It can be a tad bit terrifying to be metaphorically swallowed by a large family.
So there's Ben and Casey and Mitch and Casey's insanely large family and then there is the baby—the Chinese baby that Casey was already in the long process of adopting when she and Mitch got married. Ben's life was small and made sense without all of these other people and now he's not sure what is good and what is bad anymore. He loves his family, but he doesn't quite know what to do with them—especially all the new aunts, uncles and cousins. All of it gets to be a bit too much when the family descends on their traditional beach vacation spot for a week-long celebration and Ben gets lost, literally, in who he is and who everyone else wants him to be. It takes some deep introspection to figure out just what is good about families, and what Ben can do to carve out his niche while surrounded by a lot of oversized personalities and some very big love.
With Ben, I think Rodowsky is carving out a nice little space for herself in an often overlooked part of the middle grade reading world. There are so many books (oh so many) about families in trouble (either from themselves or others), but a nice warmhearted story about a happy family is not always so easy to find. Ben and the Sudden Too-Big Family is a sweet read that will appeal to anyone who ever felt a bit lost in the family crowd. It's a lemonade kind of story—it makes you feel good afterwards in the best sort of way. Hopefully Rodowsky sees what she excels at and will continue to write these much-needed looks at families of all kinds in the future.
Loretta Ellsworth has written a new entry into a subgenre of young adult novels that directly relate to classic books. Her title, In Search of Mockingbird is ostensibly about teenage Erin embarking on a quest for find her literary hero, Harper Lee. But in the midst of a very long bus ride it becomes clear that really she is looking for a way to connect with her long-deceased mother (whose teenage self also admired Lee). Readers will suspect this from the beginning, especially when her father announces his intention to marry his longterm girlfriend, but the use of a bus ride as a voyage to self discovery is so original—and unexpected—that anyone who starts this lovely novel will fall for it in an instant. It's very quietly written but packs a most satisfying punch.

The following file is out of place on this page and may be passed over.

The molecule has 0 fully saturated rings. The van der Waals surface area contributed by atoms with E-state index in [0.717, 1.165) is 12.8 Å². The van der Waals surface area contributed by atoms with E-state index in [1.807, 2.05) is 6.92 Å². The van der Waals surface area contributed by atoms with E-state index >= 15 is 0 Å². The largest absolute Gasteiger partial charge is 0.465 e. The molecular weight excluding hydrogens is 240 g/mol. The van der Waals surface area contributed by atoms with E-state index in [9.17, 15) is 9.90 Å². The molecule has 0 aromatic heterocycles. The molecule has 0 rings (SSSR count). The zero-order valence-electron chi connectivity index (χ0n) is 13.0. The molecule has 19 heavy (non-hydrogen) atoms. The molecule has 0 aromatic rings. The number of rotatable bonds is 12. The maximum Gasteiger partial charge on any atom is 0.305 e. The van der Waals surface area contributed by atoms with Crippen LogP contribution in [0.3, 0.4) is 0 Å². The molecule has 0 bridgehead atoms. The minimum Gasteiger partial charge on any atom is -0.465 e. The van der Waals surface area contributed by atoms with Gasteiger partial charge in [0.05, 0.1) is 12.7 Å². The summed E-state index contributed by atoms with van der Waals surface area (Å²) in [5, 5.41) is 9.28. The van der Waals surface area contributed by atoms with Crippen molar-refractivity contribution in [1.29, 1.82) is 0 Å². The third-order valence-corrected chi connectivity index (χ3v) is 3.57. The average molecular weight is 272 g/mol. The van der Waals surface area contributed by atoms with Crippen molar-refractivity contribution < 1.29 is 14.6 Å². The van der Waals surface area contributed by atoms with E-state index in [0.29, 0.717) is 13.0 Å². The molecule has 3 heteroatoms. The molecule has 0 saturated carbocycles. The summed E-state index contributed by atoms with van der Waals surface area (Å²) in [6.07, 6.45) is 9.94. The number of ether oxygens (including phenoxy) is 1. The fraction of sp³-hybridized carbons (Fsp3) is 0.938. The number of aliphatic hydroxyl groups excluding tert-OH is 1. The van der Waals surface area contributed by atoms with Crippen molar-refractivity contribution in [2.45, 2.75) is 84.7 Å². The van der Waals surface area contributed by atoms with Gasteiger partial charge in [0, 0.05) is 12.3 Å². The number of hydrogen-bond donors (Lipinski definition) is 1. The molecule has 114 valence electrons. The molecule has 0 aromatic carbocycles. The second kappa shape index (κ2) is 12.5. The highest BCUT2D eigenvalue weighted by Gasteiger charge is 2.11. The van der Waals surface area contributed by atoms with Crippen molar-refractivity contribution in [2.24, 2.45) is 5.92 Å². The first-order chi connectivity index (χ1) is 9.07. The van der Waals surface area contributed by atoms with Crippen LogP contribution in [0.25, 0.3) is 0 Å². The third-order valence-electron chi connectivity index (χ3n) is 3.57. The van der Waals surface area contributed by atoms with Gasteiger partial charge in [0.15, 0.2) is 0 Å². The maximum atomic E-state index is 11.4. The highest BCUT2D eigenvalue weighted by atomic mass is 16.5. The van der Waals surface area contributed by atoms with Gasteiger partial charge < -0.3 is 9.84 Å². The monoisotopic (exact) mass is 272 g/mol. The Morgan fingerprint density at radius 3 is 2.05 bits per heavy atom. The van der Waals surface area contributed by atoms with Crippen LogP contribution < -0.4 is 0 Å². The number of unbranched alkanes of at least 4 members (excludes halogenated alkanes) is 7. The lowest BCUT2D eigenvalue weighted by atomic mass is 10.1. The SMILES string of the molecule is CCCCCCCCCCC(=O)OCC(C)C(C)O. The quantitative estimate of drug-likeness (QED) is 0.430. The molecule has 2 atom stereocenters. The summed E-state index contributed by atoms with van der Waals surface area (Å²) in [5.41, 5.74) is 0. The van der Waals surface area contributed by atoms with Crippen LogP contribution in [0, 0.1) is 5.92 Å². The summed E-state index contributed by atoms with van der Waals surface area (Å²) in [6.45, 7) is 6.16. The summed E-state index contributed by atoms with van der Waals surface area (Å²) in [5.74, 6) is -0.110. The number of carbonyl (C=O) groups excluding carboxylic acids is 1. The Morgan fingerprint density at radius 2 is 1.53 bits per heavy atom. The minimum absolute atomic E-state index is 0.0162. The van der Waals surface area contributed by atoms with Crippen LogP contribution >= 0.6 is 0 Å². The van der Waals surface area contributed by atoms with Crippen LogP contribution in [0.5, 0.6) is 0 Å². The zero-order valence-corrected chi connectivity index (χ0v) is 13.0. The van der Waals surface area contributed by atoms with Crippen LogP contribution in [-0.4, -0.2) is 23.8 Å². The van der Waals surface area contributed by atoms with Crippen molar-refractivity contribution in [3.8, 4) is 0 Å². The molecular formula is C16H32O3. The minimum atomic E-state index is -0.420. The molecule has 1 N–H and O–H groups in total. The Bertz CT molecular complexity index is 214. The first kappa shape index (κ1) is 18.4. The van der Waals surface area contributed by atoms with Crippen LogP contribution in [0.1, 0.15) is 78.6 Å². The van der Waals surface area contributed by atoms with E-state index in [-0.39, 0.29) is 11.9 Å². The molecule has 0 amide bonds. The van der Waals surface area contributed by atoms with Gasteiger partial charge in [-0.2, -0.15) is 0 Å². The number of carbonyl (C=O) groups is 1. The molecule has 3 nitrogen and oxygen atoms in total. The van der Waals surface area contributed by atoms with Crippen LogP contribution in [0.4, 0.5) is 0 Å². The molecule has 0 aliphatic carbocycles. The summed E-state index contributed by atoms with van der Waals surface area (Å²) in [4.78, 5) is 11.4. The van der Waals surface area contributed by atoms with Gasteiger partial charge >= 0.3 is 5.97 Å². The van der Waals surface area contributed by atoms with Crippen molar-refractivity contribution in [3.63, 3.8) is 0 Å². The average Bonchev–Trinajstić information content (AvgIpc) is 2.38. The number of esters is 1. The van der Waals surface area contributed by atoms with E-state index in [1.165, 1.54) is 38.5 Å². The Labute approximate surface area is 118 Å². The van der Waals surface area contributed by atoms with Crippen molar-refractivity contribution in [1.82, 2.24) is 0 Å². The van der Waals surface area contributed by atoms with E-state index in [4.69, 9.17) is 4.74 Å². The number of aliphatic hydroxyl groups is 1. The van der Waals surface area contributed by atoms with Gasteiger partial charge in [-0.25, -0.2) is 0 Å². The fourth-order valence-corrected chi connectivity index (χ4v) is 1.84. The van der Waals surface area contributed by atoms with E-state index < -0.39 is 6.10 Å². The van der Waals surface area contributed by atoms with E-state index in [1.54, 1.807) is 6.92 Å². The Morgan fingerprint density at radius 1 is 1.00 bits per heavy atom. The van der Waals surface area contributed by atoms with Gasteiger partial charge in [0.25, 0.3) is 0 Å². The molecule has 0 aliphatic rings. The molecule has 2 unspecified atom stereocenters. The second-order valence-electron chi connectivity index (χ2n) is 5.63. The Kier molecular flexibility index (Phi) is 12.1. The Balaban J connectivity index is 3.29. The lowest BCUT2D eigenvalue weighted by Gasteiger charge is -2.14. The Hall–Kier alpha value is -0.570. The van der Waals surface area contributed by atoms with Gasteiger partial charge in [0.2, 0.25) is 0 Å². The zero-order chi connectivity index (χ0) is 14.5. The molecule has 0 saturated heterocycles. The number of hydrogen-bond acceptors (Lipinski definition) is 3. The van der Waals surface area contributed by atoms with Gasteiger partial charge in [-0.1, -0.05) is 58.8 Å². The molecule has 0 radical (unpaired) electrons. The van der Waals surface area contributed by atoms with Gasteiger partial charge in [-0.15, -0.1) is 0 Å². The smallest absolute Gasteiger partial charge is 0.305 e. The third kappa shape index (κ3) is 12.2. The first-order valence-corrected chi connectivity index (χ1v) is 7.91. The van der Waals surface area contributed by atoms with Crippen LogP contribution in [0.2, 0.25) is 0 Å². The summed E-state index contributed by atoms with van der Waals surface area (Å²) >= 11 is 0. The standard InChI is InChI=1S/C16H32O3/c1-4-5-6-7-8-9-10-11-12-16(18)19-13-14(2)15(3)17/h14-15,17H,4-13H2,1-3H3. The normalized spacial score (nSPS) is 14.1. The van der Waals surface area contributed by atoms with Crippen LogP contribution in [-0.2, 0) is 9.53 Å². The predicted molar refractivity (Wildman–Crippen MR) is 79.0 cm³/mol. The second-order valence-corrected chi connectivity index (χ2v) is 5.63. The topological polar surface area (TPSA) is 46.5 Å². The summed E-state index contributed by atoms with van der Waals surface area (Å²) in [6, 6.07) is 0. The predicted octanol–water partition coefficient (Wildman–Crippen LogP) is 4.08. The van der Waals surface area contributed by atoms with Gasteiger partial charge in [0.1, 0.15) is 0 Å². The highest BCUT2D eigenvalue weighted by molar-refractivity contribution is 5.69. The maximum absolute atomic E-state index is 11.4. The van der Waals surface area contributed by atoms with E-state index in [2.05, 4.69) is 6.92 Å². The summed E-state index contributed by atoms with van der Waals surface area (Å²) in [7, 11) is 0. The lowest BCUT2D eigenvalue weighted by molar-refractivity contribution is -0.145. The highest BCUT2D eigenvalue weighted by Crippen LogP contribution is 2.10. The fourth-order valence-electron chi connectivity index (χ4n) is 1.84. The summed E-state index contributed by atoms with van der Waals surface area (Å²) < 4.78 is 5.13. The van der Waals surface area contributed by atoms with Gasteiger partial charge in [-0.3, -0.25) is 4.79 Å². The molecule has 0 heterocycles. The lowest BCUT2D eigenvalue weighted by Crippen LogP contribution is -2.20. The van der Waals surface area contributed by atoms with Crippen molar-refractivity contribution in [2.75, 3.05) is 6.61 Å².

Erin is not typically the sort of girl to take her savings, buy a bus ticket and head out on a cross country trip, leaving only a note behind. But she is convinced that visiting Lee will give her some special insight into who her mother was. She sets out with a plan to not talk to anyone, to travel as fast as she can, and to contact her father only as a last resort. Right off the bat though she meets "Sedushia," an exotic dancer with a sad story that makes Erin feel like maybe she is not all alone in the world with her confusions. Soon enough she is turning to Mockingbird for advice on how to help her new friend and opening up on the purpose behind her journey. From Sedushia to Epp, an aspiring computer game designer, to a whole busload of helpful travelers, Erin finds herself opening up more and more about how upset she is over never knowing her mother and what she hopes will happen in Lee's hometown. Ultimately though, it becomes less about Lee and more about Erin's relationship with her father, and all the things he has to share about the mother she never knew.
In a lot of ways In Search of Mockingbird seems to be a novel about mothers and daughters, but I think the twist that Ellsworth has given her readers about the significance of the right book at the right time in anyone's life should not be overlooked. Erin connects with her mother most completely through the pages of the book they both love and the author they both admire. Basically, To Kill a Mockingbird is the bridge to her mother and by expressing this so well with Erin's story, Ellsworth's example will send many of her readers off on the search of titles that will apply to their own lives as well. The best sort of discovery for all of them would be Harper Lee's book itself—a classic well deserving of the attention that the talented Ellsworth has given it.